Snowe Takes Issue With Medicare Expansion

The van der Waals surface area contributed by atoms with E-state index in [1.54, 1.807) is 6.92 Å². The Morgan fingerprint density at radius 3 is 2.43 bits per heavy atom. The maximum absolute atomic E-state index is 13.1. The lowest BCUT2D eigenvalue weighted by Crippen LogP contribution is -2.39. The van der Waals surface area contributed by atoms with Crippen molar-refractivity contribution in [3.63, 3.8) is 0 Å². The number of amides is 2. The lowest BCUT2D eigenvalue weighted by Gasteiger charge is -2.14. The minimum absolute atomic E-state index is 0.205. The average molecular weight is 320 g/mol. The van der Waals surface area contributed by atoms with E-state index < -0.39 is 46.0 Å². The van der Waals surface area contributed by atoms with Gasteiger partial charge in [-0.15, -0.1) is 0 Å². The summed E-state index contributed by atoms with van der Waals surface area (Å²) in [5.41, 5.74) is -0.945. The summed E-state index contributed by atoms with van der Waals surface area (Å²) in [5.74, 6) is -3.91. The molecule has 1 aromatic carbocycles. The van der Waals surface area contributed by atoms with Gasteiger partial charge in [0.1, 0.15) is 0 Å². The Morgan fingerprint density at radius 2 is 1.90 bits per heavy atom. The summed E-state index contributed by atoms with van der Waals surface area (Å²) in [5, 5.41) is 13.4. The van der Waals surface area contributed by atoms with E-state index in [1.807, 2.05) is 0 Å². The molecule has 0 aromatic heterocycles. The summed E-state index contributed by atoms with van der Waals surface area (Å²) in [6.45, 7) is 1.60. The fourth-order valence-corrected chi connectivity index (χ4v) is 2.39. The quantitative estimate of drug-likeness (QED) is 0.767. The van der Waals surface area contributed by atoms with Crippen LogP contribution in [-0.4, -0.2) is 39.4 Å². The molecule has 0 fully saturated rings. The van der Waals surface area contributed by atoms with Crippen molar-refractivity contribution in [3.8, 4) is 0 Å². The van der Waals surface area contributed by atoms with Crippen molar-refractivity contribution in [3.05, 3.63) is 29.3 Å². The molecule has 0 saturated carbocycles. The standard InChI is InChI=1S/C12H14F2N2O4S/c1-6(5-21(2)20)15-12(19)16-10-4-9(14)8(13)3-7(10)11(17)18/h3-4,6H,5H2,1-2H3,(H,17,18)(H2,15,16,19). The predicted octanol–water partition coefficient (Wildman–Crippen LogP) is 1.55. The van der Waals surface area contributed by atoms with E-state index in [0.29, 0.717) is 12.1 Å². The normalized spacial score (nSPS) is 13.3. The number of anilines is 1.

Moderate Sen. Olympia Snowe (R-Maine) indicated Thursday that she would likely oppose a Democratic proposal to expand Medicare under the health care reform bill.“I just think that is wrong direction to take,— Snowe said, noting that her opposition to lower the eligibility age for Medicare was “on the same level of concern— as her opposition to the public option that is currently in the Senate bill.The inclusion of a public option that states could opt out of caused Snowe to join the rest of Senate Republican colleagues in an attempted filibuster of Majority Leader Harry Reid’s (D-Nev.) $848 billion bill last month. The filibuster failed because Reid convinced all 60 Members of the Democratic Conference to vote to bring the measure to the floor.Snowe said she fears that a proposal to allow individuals ages 55 to 64 to buy into Medicare could “exacerbate— the current problem of lower Medicare reimbursement rates to providers and hospitals in small and rural states, such as Maine. “I’m going to talk to a lot of my providers this afternoon and I know they are mighty unhappy because it does … further aggravate a serious problem,— she told reporters.The Medicare expansion plan came from a group of 10 Democrats that Reid had tasked with devising a compromise that could replace the public insurance option that is currently in the measure. That plan was sent to the Congressional Budget Office for an official cost estimate Wednesday.Snowe is not the first Senator to express concern that Medicare reimburses doctors at rates so low that many doctors around the country have stopped accepting new Medicare patients.Even liberal Members of the Democratic Conference have noted they may not be able to support the proposal.On Wednesday night, Sen. Amy Klobuchar (D-Minn.) said she would have a hard time supporting a Medicare expansion “unless there is some adjustment to the geographic disparity. Historically, states that deliver high-quality, cost-effective care have been on the short end of the stick.—One Senate Democratic aide said the issue “could become a major problem on the scale of the public option.—Sen. Joe Lieberman (ID-Conn.) also reiterated his serious concerns with the proposal as well, because it’s another expansion of government.Still, Lieberman said his opposition to the public option which he has vowed to filibuster is stronger than his concerns about the Medicare proposal.“It’s expanding an existing government program, as opposed to creating a whole new one,— Lieberman said. “But it has problems.—Reid needs to again secure 60 votes for the bill in order beat back several more GOP-led filibusters and to bring the bill to final passage. He hopes to do that before Christmas.